Stephen King, REVIVAL

I enjoy Stephen King’s novels, but he writes too many of them (one or two every year) for me to keep up with all of them, and so I tend to get to only every third or fourth book, whenever the book’s theme appears at least vaguely science-fictional (the last one I read was 11/22/63), or some other aspect of the book seems interesting. I decided to read Revival because a key plot point — hardly a spoiler, it’s alluded to in the front flap description — involves a small-town minister’s ‘deconversion’ from faith following a family accident. I was curious how this would play out fictionally, since I’m always fascinated by how people (not just religious people) justify their beliefs or unbeliefs.

The story is narrated by Jamie Morton, beginning in 1962 when he’s 6 years old [and thus very close to my own age], and then forward across the decades to the present year. In 1962 Rev. Charles Jacobs, a new, young, minister comes to Jamie’s small Maine town of Harlow, with a beautiful wife and charming kid and a hobbiest obsession with electricity. A couple years later tragedy befalls, as alluded to, which leads to Jacobs’ delivery of what becomes known in town lore as the “Terrible Sermon”. Jacobs stands before his congregation and recites a litany of other senseless accidents (which challenge the idea of a loving, benevolent God) and then draws a series of conclusions (familiar to those of us who never found religious claims particularly plausible in the first place), e.g., he describes the many branches of Christianity — Catholics, Episcopalians, Methodists, Baptists, and on and on — and then says (p71m):

“Here in Harlow, w’ere all on party lines, and it seems to me that religion is the biggest party line of them all. Think how the lines to heaven must get jammed on Sunday mornings! And do you know what I find fascinating? Each and every church dedicated to Christ’s teaching thinks it’s the only one that actually has a private line to the Almighty. And good gosh, I haven’t even mentioned the Muslims, or the Jews, or the theosophists, or the Buddhists, or those who worship America itself just as fervently as, for eight or a dozen nightmare years, the Germans worshipped Hitler.”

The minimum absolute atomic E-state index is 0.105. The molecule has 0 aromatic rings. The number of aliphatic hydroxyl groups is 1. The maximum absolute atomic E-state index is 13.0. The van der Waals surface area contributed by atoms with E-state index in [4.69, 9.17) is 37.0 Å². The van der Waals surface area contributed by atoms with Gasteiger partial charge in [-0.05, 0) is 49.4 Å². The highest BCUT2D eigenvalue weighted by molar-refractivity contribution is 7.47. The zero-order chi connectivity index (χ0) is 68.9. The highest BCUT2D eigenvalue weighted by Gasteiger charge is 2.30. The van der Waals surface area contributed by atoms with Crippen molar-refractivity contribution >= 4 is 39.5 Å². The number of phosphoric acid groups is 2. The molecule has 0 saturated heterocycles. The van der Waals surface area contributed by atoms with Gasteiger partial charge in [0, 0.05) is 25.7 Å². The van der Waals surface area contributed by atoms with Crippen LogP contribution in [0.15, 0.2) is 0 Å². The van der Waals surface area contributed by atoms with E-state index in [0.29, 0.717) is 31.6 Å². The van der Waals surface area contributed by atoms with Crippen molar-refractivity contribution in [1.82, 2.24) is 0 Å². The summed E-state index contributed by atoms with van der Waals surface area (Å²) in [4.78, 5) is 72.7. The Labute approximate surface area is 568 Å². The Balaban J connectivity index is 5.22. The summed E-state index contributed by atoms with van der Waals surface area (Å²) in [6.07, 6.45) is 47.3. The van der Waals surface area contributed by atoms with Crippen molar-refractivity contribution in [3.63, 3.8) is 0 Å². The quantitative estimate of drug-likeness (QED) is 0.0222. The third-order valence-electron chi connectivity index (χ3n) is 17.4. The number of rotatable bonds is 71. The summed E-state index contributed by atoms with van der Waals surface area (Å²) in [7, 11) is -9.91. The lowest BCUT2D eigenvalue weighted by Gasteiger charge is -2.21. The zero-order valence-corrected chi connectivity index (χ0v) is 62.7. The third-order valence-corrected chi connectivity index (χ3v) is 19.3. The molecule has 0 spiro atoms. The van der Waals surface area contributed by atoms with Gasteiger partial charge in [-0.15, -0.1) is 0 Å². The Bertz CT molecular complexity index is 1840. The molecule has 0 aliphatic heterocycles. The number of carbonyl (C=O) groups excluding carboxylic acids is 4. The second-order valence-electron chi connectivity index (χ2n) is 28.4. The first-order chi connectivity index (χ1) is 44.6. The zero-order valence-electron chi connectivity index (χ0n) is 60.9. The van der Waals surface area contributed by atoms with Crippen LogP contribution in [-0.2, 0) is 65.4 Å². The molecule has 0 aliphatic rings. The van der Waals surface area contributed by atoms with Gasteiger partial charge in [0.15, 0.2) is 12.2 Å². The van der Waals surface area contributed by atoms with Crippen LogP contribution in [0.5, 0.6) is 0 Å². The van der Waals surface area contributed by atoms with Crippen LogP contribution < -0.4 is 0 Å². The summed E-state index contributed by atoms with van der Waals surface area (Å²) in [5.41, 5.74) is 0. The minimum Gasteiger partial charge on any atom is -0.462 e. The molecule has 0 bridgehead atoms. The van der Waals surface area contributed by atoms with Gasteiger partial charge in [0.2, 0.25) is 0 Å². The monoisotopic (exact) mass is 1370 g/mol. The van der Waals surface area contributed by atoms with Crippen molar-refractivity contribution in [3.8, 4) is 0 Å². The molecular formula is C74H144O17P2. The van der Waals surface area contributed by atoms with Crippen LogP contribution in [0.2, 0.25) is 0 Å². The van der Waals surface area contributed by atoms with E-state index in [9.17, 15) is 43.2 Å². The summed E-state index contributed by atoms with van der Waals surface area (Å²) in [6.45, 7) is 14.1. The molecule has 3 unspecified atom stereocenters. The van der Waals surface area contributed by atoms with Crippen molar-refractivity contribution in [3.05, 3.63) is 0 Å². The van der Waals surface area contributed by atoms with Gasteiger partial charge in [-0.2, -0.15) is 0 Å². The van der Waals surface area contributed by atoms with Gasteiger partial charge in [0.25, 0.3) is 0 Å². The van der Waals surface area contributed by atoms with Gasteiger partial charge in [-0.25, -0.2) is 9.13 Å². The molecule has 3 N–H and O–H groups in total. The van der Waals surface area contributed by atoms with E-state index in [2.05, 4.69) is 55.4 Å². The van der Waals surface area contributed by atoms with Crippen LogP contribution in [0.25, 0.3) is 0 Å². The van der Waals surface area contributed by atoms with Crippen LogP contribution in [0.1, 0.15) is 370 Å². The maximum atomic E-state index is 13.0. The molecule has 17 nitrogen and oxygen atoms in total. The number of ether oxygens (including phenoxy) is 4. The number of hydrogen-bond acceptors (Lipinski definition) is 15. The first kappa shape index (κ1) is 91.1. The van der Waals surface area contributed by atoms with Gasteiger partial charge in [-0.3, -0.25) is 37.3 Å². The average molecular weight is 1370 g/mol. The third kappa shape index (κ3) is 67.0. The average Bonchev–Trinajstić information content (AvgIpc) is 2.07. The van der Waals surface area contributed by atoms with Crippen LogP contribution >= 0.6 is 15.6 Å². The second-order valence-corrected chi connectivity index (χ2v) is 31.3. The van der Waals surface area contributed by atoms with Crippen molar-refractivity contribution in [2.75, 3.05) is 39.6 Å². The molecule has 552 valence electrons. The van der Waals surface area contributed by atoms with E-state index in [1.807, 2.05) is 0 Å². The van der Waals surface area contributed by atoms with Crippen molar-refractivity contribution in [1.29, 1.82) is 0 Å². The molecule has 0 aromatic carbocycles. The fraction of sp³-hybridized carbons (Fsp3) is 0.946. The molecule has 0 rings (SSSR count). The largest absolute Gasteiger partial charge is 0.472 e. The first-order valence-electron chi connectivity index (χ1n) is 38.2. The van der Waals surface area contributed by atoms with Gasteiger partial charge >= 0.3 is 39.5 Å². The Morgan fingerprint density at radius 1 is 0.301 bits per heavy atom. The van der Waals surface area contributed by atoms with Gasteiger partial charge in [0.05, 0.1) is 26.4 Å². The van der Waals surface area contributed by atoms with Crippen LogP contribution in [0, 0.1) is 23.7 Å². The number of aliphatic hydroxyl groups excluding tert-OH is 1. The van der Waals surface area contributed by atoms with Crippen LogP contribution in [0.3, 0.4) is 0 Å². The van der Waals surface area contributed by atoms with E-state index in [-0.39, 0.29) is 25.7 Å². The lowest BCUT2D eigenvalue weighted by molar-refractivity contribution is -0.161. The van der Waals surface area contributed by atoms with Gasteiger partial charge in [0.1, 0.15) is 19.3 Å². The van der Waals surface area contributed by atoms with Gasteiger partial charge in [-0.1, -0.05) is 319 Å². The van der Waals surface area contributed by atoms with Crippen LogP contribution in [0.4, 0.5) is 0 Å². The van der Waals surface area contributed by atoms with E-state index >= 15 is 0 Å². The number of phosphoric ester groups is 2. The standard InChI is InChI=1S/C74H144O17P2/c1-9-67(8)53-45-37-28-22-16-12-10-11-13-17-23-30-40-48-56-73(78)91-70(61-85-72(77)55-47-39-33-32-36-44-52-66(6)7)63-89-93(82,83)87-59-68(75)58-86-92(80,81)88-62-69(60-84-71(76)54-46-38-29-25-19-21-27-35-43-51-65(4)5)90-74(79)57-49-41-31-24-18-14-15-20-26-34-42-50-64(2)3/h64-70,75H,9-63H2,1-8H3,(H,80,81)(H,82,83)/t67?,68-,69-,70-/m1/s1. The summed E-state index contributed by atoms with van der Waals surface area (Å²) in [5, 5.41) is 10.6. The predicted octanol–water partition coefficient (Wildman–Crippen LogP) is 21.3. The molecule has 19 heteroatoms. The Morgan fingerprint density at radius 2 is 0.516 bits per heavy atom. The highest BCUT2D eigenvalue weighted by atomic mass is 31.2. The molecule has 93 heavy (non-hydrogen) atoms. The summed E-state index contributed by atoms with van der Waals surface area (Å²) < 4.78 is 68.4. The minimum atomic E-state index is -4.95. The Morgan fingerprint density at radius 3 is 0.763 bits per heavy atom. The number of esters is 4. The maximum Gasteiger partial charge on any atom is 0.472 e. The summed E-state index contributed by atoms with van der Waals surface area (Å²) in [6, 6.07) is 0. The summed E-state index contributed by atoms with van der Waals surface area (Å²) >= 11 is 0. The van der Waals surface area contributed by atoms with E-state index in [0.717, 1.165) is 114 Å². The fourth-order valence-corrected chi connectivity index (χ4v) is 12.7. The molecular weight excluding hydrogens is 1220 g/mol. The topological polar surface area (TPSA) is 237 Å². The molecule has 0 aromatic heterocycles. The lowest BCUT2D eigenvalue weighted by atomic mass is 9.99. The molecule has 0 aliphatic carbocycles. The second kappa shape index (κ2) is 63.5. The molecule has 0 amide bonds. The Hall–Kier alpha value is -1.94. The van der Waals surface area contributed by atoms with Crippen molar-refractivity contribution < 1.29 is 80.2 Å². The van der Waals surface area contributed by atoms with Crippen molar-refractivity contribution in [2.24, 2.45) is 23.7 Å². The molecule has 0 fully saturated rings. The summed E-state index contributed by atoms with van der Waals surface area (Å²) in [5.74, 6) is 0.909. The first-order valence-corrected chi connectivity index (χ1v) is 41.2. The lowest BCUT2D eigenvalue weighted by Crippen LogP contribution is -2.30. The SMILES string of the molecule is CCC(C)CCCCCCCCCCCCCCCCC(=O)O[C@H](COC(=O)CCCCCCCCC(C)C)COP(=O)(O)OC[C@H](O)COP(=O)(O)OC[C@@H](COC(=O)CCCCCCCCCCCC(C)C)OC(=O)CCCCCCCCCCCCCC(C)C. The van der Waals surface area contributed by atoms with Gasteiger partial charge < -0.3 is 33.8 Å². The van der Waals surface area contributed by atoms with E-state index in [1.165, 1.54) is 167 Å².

Members of the congregation begin to walk out. Jamie, our narrator, narrates (p72.2):

My mother was sobbing audibly, but I didn’t look around at her. I couldn’t. I was frozen in place. By horror, yes, of course. I was only nine. But there was also a wild, inchoate exultation, a feeling that at last someone was telling me the exact unvarnished truth.

Jacobs goes on, and concludes (p73.3, 74.3):

“But as I stood in the back room of Peabody’s [the funeral parlor] and looked down at the mangled remains of my boy, who wanted to go to Disneyland much more than he wanted to go to heaven, I had a revelation. Religion is the theological equivalent of a quick-buck insurance scam, where you pay in your premium year after year, and then, when you need the benefits you paid for so–pardon the pun–so religiously, you discovery the company that took your money does not, in fact, exist.”

“Just one more thing. We came from a mystery and it’s to a mystery we go. Maybe there’s something there, but I’m betting it’s not God as any church understands Him. Look at the babble of conflicting beliefs and you’ll know that. They cancel each other out and leave nothing. If you want the truth, a power greater than yourselves, look to the lightning — a billion volts in each strike, a hundred thousand amperes of current, and temperatures of fifty thousand degrees Fahrenheit. There’s a higher power in that, I grant you. But here, in this building? No. Believe what you want, but I tell you this: behind Saint Paul’s darkened glass, there is nothing but a lie.”

After which Jacobs walks out, and shortly the church deacons fire him, and Jacobs leaves town forever….almost. As the last-quoted passage suggests, the “Terrible Sermon” is a motivator for what Jacobs does over subsequent decades; the book isn’t about the validity of religious faith, it’s about the obsession of one person who’s lost his faith to pursue, via his obsession with electricity, a particular goal, and how his path, and the narrator Jamie’s path, come together again and again over the years.